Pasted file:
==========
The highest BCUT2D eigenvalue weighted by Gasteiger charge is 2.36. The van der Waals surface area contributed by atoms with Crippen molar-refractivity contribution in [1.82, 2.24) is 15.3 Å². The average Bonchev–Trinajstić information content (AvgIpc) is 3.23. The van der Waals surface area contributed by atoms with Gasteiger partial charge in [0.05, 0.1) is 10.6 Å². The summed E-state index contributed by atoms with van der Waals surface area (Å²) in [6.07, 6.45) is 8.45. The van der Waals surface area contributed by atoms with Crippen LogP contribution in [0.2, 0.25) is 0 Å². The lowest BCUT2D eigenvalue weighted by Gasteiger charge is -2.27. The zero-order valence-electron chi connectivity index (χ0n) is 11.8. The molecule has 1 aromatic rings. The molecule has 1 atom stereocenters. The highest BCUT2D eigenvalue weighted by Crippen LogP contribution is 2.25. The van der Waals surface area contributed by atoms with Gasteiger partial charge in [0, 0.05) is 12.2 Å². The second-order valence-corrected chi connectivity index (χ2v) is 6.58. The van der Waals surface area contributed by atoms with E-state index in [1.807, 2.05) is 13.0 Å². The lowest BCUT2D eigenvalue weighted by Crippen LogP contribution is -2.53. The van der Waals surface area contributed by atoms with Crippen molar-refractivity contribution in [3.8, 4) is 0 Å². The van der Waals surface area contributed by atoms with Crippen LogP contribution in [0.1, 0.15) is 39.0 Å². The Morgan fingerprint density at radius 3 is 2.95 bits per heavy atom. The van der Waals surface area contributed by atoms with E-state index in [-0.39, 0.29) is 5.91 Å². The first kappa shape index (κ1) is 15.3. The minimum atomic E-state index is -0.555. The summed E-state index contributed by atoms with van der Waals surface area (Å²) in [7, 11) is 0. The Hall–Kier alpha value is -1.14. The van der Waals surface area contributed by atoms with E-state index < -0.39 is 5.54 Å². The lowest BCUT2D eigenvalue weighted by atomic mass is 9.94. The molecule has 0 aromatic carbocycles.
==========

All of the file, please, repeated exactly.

The highest BCUT2D eigenvalue weighted by Gasteiger charge is 2.36. The van der Waals surface area contributed by atoms with Crippen molar-refractivity contribution in [1.82, 2.24) is 15.3 Å². The average Bonchev–Trinajstić information content (AvgIpc) is 3.23. The van der Waals surface area contributed by atoms with Gasteiger partial charge in [0.05, 0.1) is 10.6 Å². The summed E-state index contributed by atoms with van der Waals surface area (Å²) in [6.07, 6.45) is 8.45. The van der Waals surface area contributed by atoms with Crippen LogP contribution in [0.2, 0.25) is 0 Å². The lowest BCUT2D eigenvalue weighted by Gasteiger charge is -2.27. The zero-order valence-electron chi connectivity index (χ0n) is 11.8. The molecule has 1 aromatic rings. The molecule has 1 atom stereocenters. The highest BCUT2D eigenvalue weighted by Crippen LogP contribution is 2.25. The van der Waals surface area contributed by atoms with Gasteiger partial charge in [0, 0.05) is 12.2 Å². The second-order valence-corrected chi connectivity index (χ2v) is 6.58. The van der Waals surface area contributed by atoms with E-state index in [1.807, 2.05) is 13.0 Å². The lowest BCUT2D eigenvalue weighted by Crippen LogP contribution is -2.53. The van der Waals surface area contributed by atoms with Crippen molar-refractivity contribution in [3.8, 4) is 0 Å². The van der Waals surface area contributed by atoms with Crippen LogP contribution in [0.1, 0.15) is 39.0 Å². The Morgan fingerprint density at radius 3 is 2.95 bits per heavy atom. The van der Waals surface area contributed by atoms with E-state index in [-0.39, 0.29) is 5.91 Å². The first kappa shape index (κ1) is 15.3. The minimum atomic E-state index is -0.555. The summed E-state index contributed by atoms with van der Waals surface area (Å²) in [7, 11) is 0. The Hall–Kier alpha value is -1.14. The van der Waals surface area contributed by atoms with E-state index < -0.39 is 5.54 Å². The lowest BCUT2D eigenvalue weighted by atomic mass is 9.94. The molecule has 0 aromatic carbocycles.